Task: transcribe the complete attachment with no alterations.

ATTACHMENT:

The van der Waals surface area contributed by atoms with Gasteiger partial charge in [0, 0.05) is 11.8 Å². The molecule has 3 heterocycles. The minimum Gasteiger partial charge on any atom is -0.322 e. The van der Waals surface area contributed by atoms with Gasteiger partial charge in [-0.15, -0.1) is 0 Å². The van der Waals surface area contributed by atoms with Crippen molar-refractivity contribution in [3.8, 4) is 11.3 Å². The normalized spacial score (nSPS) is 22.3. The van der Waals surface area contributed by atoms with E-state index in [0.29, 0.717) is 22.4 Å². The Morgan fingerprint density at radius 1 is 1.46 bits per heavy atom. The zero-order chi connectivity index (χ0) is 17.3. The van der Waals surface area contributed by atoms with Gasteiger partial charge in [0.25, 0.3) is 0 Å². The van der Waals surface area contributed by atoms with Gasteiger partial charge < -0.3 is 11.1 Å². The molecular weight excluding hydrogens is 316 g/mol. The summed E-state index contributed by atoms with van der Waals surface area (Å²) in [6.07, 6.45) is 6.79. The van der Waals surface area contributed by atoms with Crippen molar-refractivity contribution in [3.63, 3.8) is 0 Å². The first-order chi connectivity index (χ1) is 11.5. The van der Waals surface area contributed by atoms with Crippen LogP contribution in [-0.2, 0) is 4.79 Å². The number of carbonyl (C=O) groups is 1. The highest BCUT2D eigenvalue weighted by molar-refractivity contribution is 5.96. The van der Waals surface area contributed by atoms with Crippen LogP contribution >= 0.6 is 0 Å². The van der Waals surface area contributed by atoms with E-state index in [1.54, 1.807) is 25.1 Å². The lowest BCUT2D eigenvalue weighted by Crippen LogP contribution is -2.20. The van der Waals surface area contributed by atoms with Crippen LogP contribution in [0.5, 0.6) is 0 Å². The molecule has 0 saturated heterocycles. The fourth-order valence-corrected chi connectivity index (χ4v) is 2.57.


The van der Waals surface area contributed by atoms with Gasteiger partial charge in [0, 0.05) is 11.8 Å². The molecule has 3 heterocycles. The minimum Gasteiger partial charge on any atom is -0.322 e. The van der Waals surface area contributed by atoms with Gasteiger partial charge in [-0.15, -0.1) is 0 Å². The van der Waals surface area contributed by atoms with Crippen molar-refractivity contribution in [3.8, 4) is 11.3 Å². The normalized spacial score (nSPS) is 22.3. The van der Waals surface area contributed by atoms with E-state index in [0.29, 0.717) is 22.4 Å². The Morgan fingerprint density at radius 1 is 1.46 bits per heavy atom. The zero-order chi connectivity index (χ0) is 17.3. The van der Waals surface area contributed by atoms with Gasteiger partial charge in [0.25, 0.3) is 0 Å². The van der Waals surface area contributed by atoms with Gasteiger partial charge < -0.3 is 11.1 Å². The molecular weight excluding hydrogens is 316 g/mol. The summed E-state index contributed by atoms with van der Waals surface area (Å²) in [6.07, 6.45) is 6.79. The van der Waals surface area contributed by atoms with Crippen molar-refractivity contribution in [3.63, 3.8) is 0 Å². The first-order chi connectivity index (χ1) is 11.5. The van der Waals surface area contributed by atoms with Crippen LogP contribution in [-0.2, 0) is 4.79 Å². The number of carbonyl (C=O) groups is 1. The highest BCUT2D eigenvalue weighted by molar-refractivity contribution is 5.96. The van der Waals surface area contributed by atoms with Crippen LogP contribution >= 0.6 is 0 Å². The van der Waals surface area contributed by atoms with E-state index in [1.54, 1.807) is 25.1 Å². The lowest BCUT2D eigenvalue weighted by Crippen LogP contribution is -2.20. The van der Waals surface area contributed by atoms with Crippen LogP contribution in [0.5, 0.6) is 0 Å². The molecule has 0 saturated heterocycles. The fourth-order valence-corrected chi connectivity index (χ4v) is 2.57.